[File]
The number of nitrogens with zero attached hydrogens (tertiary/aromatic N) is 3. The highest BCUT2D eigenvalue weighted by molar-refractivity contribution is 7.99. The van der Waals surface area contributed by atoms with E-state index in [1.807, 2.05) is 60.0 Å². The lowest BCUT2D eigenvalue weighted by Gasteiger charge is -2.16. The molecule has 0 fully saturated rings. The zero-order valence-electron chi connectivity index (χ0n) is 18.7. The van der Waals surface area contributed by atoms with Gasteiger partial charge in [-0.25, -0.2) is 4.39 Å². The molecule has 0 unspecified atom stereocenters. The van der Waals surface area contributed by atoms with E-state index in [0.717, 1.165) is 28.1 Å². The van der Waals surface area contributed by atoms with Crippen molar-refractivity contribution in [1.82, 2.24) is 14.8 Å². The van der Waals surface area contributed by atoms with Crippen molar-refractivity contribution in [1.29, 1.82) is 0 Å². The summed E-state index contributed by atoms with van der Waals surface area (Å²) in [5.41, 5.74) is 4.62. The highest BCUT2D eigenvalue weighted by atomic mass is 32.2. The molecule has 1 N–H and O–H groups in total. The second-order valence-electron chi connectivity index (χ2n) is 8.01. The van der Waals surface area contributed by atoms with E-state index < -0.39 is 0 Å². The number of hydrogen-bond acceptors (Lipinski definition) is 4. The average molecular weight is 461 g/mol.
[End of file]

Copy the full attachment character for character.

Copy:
The number of nitrogens with zero attached hydrogens (tertiary/aromatic N) is 3. The highest BCUT2D eigenvalue weighted by molar-refractivity contribution is 7.99. The van der Waals surface area contributed by atoms with E-state index in [1.807, 2.05) is 60.0 Å². The lowest BCUT2D eigenvalue weighted by Gasteiger charge is -2.16. The molecule has 0 fully saturated rings. The zero-order valence-electron chi connectivity index (χ0n) is 18.7. The van der Waals surface area contributed by atoms with Gasteiger partial charge in [-0.25, -0.2) is 4.39 Å². The molecule has 0 unspecified atom stereocenters. The van der Waals surface area contributed by atoms with E-state index in [0.717, 1.165) is 28.1 Å². The van der Waals surface area contributed by atoms with Crippen molar-refractivity contribution in [1.82, 2.24) is 14.8 Å². The van der Waals surface area contributed by atoms with Crippen molar-refractivity contribution in [1.29, 1.82) is 0 Å². The summed E-state index contributed by atoms with van der Waals surface area (Å²) in [5.41, 5.74) is 4.62. The highest BCUT2D eigenvalue weighted by atomic mass is 32.2. The molecule has 1 N–H and O–H groups in total. The second-order valence-electron chi connectivity index (χ2n) is 8.01. The van der Waals surface area contributed by atoms with E-state index < -0.39 is 0 Å². The number of hydrogen-bond acceptors (Lipinski definition) is 4. The average molecular weight is 461 g/mol.